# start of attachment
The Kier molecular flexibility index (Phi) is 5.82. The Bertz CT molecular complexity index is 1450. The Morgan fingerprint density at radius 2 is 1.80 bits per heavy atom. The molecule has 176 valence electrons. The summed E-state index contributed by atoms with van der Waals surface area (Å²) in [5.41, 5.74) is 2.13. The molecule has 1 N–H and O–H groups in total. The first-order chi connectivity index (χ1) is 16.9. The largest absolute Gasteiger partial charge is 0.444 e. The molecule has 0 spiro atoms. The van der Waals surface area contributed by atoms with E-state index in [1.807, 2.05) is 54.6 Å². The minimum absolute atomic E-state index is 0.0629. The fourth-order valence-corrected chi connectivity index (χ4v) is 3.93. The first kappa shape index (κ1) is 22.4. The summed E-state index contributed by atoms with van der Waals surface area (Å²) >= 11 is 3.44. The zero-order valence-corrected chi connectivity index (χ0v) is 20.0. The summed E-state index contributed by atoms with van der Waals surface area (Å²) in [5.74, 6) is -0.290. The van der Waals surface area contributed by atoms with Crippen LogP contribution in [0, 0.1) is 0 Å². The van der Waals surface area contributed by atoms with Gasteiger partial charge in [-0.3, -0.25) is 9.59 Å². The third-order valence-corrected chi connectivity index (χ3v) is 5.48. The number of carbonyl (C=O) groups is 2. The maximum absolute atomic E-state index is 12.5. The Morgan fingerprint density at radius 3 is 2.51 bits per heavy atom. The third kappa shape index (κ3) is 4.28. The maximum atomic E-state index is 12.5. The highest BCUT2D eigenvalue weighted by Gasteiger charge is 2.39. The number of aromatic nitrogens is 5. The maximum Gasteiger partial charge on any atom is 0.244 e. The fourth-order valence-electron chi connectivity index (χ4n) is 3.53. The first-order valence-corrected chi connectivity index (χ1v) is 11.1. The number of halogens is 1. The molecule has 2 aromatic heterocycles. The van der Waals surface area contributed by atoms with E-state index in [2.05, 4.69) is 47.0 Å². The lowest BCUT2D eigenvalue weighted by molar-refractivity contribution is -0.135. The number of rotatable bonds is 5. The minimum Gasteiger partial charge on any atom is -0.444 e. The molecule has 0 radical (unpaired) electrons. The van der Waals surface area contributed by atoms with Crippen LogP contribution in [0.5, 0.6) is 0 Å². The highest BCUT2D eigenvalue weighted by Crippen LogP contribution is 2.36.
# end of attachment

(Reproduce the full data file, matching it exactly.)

The Kier molecular flexibility index (Phi) is 5.82. The Bertz CT molecular complexity index is 1450. The Morgan fingerprint density at radius 2 is 1.80 bits per heavy atom. The molecule has 176 valence electrons. The summed E-state index contributed by atoms with van der Waals surface area (Å²) in [5.41, 5.74) is 2.13. The molecule has 1 N–H and O–H groups in total. The first-order chi connectivity index (χ1) is 16.9. The largest absolute Gasteiger partial charge is 0.444 e. The molecule has 0 spiro atoms. The van der Waals surface area contributed by atoms with E-state index in [1.807, 2.05) is 54.6 Å². The minimum absolute atomic E-state index is 0.0629. The fourth-order valence-corrected chi connectivity index (χ4v) is 3.93. The first kappa shape index (κ1) is 22.4. The summed E-state index contributed by atoms with van der Waals surface area (Å²) >= 11 is 3.44. The zero-order valence-corrected chi connectivity index (χ0v) is 20.0. The summed E-state index contributed by atoms with van der Waals surface area (Å²) in [5.74, 6) is -0.290. The van der Waals surface area contributed by atoms with Crippen LogP contribution in [0, 0.1) is 0 Å². The van der Waals surface area contributed by atoms with Gasteiger partial charge in [-0.3, -0.25) is 9.59 Å². The third-order valence-corrected chi connectivity index (χ3v) is 5.48. The number of carbonyl (C=O) groups is 2. The maximum absolute atomic E-state index is 12.5. The Morgan fingerprint density at radius 3 is 2.51 bits per heavy atom. The third kappa shape index (κ3) is 4.28. The maximum atomic E-state index is 12.5. The highest BCUT2D eigenvalue weighted by Gasteiger charge is 2.39. The number of aromatic nitrogens is 5. The maximum Gasteiger partial charge on any atom is 0.244 e. The fourth-order valence-electron chi connectivity index (χ4n) is 3.53. The first-order valence-corrected chi connectivity index (χ1v) is 11.1. The number of halogens is 1. The molecule has 2 aromatic heterocycles. The van der Waals surface area contributed by atoms with E-state index in [2.05, 4.69) is 47.0 Å². The lowest BCUT2D eigenvalue weighted by molar-refractivity contribution is -0.135. The number of rotatable bonds is 5. The minimum Gasteiger partial charge on any atom is -0.444 e. The molecule has 0 radical (unpaired) electrons. The van der Waals surface area contributed by atoms with Crippen LogP contribution in [0.5, 0.6) is 0 Å². The highest BCUT2D eigenvalue weighted by Crippen LogP contribution is 2.36.